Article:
• 18. INDUSTRY OVERVIEW America’s Natural Gas Highway Clean Energy Fuels, the largest provider of NG fuel for transportation in North America, in July 2011 was the first private company to jump aggressively into supplying NG infrastructure when it announced plans to construct America’s Natural Gas Highway, a network of 150 public access LNG-fuelling stations, across 33 states. So far, about 70 stations have been completed, although rollout is proceeding slower than originally anticipated, partly due to Clean Energy’s desire to secure anchor tenants before construction of new facilities. Using two liquefaction plants, one planned and one operational, Clean Energy will supply both stages of the supply chain, production and marketing. Clean Energy has also entered into a partnership with Pilot Flying J Truck Travel Centers, which will allow Clean Energy to add NG fuelling options to the services already offered at Pilot Flying J’s extensive network of existing truck stops throughout the United States. Clean Energy also intends to add CNG-fuelling capacity at selected locations on the network, as and where it determines there will be sufficient demand to support such facilities. Figure 12 Projected rollout of Clean Energy’s America’s Natural Gas Highway of LNG and LCNG stations Source: Clean Energy Fuels Shell and TravelCenters of America partnership Shell and TravelCenters of America announced in April 2013 that they would partner to provide a nationwide network of LNG fueling stations for heavy-duty road transportation customers. The companies intend to construct at least two LNG fueling lanes and a storage facility at 100 existing TravelCenters of America or Petro Stopping Centers full service travel centers located along the U.S. interstate highway system. Shell anticipates that the first of these stations will be operational within a year and intends to make it a priority to develop LNG fueling infrastructure along the main trucking corridors. Shell is also investing in both LNG liquefaction and refuelling infrastructure, and plans to build two For more information visit www.ngvevent.com liquefaction plants. These will supply the basis for two new LNG refuelling networks, in the Gulf Coast Corridor (Texas and Louisiana) and the Great Lakes Corridor. These Shell-fueled networks have the potential to link up with planned or existing clean transportation corridors, including the Texas Triangle and the I-75 Clean Transportation Corridor. Market observers suggest that Shell’s entry into the NG market is serving as a wake-up call signaling the growing importance of NG as a transportation fuel, as Shell is a major multinational player with the scale and resources to transform this domestic U.S. LNG market substantially. NGV INDUSTRY OVERVIEW | 18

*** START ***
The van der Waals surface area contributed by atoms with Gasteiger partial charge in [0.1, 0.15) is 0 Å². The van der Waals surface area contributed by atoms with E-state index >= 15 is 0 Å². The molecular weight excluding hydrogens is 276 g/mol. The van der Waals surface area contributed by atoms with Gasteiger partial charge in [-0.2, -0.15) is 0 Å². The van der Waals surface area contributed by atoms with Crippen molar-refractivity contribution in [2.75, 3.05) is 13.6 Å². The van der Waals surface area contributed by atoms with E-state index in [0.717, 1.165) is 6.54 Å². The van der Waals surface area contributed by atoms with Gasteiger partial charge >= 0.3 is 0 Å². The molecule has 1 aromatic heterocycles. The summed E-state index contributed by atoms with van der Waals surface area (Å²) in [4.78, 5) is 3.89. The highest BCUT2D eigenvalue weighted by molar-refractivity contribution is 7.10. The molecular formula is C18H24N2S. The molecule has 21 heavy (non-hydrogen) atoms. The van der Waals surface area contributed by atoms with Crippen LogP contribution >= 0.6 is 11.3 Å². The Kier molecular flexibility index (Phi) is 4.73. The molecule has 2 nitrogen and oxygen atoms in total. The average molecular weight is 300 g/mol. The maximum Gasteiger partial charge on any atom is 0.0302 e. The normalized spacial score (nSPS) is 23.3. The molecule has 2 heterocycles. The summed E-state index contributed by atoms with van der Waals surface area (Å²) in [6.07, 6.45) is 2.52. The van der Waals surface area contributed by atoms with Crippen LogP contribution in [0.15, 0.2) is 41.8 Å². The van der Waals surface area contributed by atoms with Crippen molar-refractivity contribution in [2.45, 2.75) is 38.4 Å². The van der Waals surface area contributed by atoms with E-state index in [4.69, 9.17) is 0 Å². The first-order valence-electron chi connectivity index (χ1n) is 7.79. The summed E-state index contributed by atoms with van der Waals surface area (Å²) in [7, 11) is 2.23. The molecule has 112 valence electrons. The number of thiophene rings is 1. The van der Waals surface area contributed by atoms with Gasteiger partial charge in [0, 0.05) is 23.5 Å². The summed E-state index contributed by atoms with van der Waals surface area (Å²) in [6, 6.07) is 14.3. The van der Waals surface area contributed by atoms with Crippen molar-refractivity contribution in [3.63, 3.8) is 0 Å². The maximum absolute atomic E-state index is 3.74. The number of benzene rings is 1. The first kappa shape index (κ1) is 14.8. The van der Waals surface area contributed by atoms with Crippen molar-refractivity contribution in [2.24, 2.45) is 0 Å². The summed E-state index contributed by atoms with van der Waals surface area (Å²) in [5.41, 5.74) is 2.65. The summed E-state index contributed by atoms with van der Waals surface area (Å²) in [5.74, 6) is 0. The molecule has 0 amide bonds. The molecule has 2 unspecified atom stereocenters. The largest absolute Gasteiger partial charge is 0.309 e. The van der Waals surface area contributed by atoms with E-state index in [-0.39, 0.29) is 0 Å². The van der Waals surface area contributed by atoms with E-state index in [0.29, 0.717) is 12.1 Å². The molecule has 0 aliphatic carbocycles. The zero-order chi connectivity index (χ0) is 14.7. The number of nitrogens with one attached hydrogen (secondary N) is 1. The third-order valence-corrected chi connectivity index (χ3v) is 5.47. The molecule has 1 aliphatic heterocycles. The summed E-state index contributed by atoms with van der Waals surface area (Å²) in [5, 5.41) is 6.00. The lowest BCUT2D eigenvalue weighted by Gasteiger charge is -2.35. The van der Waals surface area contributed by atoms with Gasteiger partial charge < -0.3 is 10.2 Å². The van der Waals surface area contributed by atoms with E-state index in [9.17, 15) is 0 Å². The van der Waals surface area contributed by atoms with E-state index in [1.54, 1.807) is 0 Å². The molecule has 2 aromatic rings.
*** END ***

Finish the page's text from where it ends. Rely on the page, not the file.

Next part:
• 19. INDUSTRY OVERVIEW Figure 13 Projected network of LNG stations proposed by Shell and TravelCenters of America partnership Source: Shell ENN initiatives Chinese-owned ENN is also investing heavily in U.S. LNG fuelling infrastructure, with plans to build up to 500 LNG stations. ENN has partnered with a small Utah company, CH4 Energy, to create a joint venture trading as Blu LNG. ENN has ambitions of building LNG plants in the future. Figure 14 Blu LNG operational and pending LNG fuelling network (as of end 2013) Source: Blu LNG, http://blulng.com/station-finder/ For more information visit www.ngvevent.com NGV INDUSTRY OVERVIEW | 19
  • 20. INDUSTRY OVERVIEW 1.5 Expansion of Small and Midsize LNG Liquefaction Plants Crucial to the rollout of a wider use of LNG as a transportation fuel is increasing geographic access to its supply, which is partly being achieved by developing small and midscale LNG liquefaction infrastructure. Gas producers, suppliers, utilities, and public companies are planning and building new facilities. Figure 15 Small and Mid Scale LNG Liquefaction plants* *Planned and operational small and mid scale liquefaction facilities in the United States, where the location has been made public or disclosed directly to FC Business Intelligence. Table 3 Small and Mid Scale LNG Liquefaction plants in the United States* Small-Mid Scale LNG Liquefaction Faciliies in the US* Map Key Name Location LNG production Stage 1 Noble Energy Weld County, Colorado 100,000 gal/day P 2 APNG Topock LNG Plant Arizona 86,000 gal/day E 3 Clean Energy California Plant Boron, California 160,000 gal/day O 4 The Pickens Plant Willis, Texas 100,000 gal/day O 5 Shell, Geismar Geismar, Louisiana 250,000 P 6 Shell, Sarnia Sarnia, Ontario 250,000 P 7 Stabilis Energy Eagle Ford Shale 100,000/250,000 R 8 Stabilis Energy West Texas 100,000/250,000 S 9 Stabilis Energy The Bakken 100,000/250,000 S 10 Stabilis Energy Western Oklahoma 100,000/250,000 S 11 Stabilis Energy Haynesville, East Texas 100,000/250,000 S 12 Grande Prairie Elmworth, Canada 190,000 litres/day C 13 Colony Energy Partners Reno 180,000 gal/day (initial) P 14 Spectrum LNG Prudhoe Bay, Alaska 100,000 gal/day P 15 Spectrum LNG Ehrenberg, Arizona 60,000 gal/day O 16 Exxon LaBarge Shute Creek, WY 60,000 gal/day O 17 Prometheus Bowerman LFG to LNG California 5,000 gal/day O P = Planned E = Expansion *Details disclosed/available O = Operational S = Site Selection C = Construction R = Reg. approvals For more information visit www.ngvevent.com NGV INDUSTRY OVERVIEW | 20